People watching at the Mecum Spring Classic

Late in the afternoon it began to rain, hard. I was spent after eight hours on my feet photographing the cars at the 2013 Mecum Spring Classic, but I didn’t want to walk a quarter of a mile in a downpour to get to my car. So I made one more pass through the giant West Pavilion to see if I had overlooked anything.

I had. I was so focused on the cars that I didn’t really see everyone else looking at them. So I got my camera back out and began to photograph people.

The joint was crawling with men middle-aged and older. The women and younger men I saw either came with a car-crazy man, or worked for Mecum or for the fairgrounds.

People at the Mecum auction

We dreamed of cars like these when we were young. I overheard many of these men telling tall tales about the car they owned, or a car like the one before them that a friend owned, or the car they settled for because they could afford it.

People at the Mecum auction

You’d think that these cars would make us all feel young and lighthearted again, yet so many brows were furrowed and lips were pursed or downturned. Encounters with valuable cars like these are rare, and when they do happen it’s usually at a distance in a museum. Yet here we were, so close to these cars we could reach right out and touch them.

People at the Mecum auction

Not that we should touch them, of course. They belong to other people and represent very large investments. Still, I saw men casually resting against these cars. A few even opened doors, and I saw one man get in a car and sit behind the wheel! I wanted to tell them all off. They had no business unless they owned the car or were bidding on it.

People at the Mecum auction

Those hoping to buy hung their bidder numbers off their necks with lanyards. They had deep pockets in common; these cars start at about $20,000, many go for more than $100,000, and a few go for upwards of a million dollars. Many of the bidders were gregarious and spoke to me about the cars we looked at, while others moved silently about the cars, lost deep in thought.

People at the Mecum auction

But most of us just came to see what we could see. The Mecum Spring Classic focuses on muscle cars from the ’60s and early ’70s, but it a real smorgasbord. The abundant variety of cars seemed endless.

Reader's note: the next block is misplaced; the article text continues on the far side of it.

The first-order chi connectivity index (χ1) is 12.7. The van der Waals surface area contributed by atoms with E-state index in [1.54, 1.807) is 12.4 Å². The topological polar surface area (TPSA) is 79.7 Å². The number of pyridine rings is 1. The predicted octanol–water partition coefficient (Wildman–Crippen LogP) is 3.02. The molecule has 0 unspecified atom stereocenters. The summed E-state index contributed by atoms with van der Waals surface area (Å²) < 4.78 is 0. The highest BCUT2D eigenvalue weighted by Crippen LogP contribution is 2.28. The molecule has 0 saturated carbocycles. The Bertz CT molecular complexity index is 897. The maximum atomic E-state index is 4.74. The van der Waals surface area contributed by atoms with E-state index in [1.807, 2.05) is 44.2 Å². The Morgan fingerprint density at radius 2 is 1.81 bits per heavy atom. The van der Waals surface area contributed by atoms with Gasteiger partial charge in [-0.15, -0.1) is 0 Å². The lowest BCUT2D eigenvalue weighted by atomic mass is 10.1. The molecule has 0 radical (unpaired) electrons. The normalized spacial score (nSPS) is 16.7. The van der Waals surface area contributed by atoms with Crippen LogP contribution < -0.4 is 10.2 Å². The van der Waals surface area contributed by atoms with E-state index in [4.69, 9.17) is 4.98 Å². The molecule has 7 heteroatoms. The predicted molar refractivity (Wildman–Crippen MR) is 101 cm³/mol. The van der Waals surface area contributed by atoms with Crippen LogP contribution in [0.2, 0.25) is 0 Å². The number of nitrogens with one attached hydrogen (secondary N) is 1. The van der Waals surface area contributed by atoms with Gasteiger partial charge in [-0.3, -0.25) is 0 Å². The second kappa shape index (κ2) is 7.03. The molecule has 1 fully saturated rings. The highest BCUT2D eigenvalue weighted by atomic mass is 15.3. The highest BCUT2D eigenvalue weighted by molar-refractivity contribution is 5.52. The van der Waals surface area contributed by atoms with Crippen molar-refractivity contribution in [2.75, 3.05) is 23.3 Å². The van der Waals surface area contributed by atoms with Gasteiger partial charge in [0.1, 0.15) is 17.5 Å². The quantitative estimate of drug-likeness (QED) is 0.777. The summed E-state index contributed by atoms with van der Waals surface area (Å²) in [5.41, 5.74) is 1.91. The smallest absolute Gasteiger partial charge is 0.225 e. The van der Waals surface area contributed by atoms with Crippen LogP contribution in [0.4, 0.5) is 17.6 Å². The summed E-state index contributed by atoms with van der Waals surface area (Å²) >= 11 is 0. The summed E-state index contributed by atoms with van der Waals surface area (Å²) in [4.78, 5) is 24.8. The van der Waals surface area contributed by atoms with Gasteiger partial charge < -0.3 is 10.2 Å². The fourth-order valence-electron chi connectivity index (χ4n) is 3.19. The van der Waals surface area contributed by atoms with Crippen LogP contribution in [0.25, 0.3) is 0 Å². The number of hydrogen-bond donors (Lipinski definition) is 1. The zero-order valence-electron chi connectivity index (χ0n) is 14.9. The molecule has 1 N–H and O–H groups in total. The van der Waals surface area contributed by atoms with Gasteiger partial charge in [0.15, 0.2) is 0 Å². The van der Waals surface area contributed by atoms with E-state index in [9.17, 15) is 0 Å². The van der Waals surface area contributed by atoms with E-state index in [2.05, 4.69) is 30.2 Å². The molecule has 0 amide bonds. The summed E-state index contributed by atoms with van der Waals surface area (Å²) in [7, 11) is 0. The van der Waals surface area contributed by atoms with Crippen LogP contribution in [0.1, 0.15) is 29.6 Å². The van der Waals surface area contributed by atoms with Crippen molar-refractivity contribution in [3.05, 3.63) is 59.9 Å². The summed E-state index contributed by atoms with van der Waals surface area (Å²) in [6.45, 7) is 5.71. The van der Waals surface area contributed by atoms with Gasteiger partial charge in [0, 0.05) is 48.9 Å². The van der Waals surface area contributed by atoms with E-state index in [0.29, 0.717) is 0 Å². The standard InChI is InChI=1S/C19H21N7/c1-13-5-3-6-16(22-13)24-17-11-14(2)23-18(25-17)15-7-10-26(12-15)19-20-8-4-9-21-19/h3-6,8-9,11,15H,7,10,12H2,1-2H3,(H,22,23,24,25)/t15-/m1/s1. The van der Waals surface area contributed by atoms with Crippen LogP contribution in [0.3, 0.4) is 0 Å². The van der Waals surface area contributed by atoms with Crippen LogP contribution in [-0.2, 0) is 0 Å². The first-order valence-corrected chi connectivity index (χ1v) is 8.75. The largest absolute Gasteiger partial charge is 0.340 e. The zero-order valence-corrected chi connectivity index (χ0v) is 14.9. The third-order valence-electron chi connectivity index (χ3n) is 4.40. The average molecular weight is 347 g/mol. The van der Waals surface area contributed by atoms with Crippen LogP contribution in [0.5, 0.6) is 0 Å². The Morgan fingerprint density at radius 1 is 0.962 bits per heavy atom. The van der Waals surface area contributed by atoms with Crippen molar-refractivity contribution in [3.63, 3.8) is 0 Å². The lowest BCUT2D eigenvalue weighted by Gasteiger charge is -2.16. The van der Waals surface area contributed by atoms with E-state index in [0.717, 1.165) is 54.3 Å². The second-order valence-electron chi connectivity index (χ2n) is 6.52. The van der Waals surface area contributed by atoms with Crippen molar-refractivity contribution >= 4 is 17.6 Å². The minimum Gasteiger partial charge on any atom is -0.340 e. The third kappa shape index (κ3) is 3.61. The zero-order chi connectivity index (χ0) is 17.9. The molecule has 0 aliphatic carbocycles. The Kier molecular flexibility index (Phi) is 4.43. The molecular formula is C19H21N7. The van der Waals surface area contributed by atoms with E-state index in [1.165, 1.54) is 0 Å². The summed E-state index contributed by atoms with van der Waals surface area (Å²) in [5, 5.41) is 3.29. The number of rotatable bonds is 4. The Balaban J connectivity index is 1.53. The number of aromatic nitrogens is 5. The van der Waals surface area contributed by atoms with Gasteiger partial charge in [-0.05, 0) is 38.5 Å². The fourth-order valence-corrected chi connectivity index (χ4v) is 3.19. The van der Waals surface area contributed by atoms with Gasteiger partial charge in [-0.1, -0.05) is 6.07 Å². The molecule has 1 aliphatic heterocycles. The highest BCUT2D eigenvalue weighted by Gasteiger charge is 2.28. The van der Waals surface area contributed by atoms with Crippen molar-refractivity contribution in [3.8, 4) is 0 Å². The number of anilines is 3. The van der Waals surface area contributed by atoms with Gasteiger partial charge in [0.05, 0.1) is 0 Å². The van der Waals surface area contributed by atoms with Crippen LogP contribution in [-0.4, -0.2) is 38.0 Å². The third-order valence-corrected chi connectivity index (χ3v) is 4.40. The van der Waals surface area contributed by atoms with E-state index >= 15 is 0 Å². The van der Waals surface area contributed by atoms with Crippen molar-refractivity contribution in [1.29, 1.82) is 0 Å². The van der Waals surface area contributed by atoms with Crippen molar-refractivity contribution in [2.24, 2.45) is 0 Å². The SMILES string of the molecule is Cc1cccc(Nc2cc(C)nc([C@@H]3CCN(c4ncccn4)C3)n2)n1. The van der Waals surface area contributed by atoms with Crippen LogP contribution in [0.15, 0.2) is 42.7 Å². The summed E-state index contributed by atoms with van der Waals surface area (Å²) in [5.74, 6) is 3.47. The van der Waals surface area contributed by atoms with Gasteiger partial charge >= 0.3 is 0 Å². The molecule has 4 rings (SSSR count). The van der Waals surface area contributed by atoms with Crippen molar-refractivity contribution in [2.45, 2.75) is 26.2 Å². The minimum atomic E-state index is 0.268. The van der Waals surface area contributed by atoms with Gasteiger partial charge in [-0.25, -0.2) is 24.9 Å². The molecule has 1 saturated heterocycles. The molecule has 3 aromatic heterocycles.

People at the Mecum auction


7 responses to “People watching at the Mecum Spring Classic”

  1. traveller858 Avatar

    This series of blogs have reminded me that during my annual visits to the Sates I get hooked on the Car Auction Programme on one of your many TV stations. We just don’t do programmes like it in the UK. The yellow of the Vet is striking.

    1. Jim Avatar

      Isn’t that yellow something? My Canon S95 captured it well. The S95 is incapable of rendering purple, though; it always turns out blue.

      The Mecum auction is broadcast on some cable channel. I don’t have cable, so I never see it. I don’t have time to watch that much TV!

  2. Carole Avatar

    Interesting view of people. Yes, most deep in thought or taking in/talking about “the” car.
    The striking aspect was the view of the car along with the person. Nice. And, yes, I especially liked the yellow vet too.

    1. Jim Grey Avatar

      I was surprised people weren’t more animated! “Oh wow, look, I haven’t seen one of these in years!!” But nope.

      1. Carole Avatar


  3. pesoto74 Avatar

    I enjoyed reading this series of posts and seeing the images. I have only noticed in the last few years how many things that I was around to see when they were new are now vintage. Have you ever heard of Harry Rinker? I remember him writing more than once that a collectable usually achieves its greatest value when it is an item that makes an older prosperous person feel that he is buying back a part of his youth. I suppose many of these cars would be in that category.

    1. Jim Grey Avatar

      I’m glad you enjoyed this series. My blog stats fell off steadily all week, so clearly my audience doesn’t care much about cars. Given that the men who were buying cars that day had to be prosperous, it lends credence to what Harry Rinker once said.

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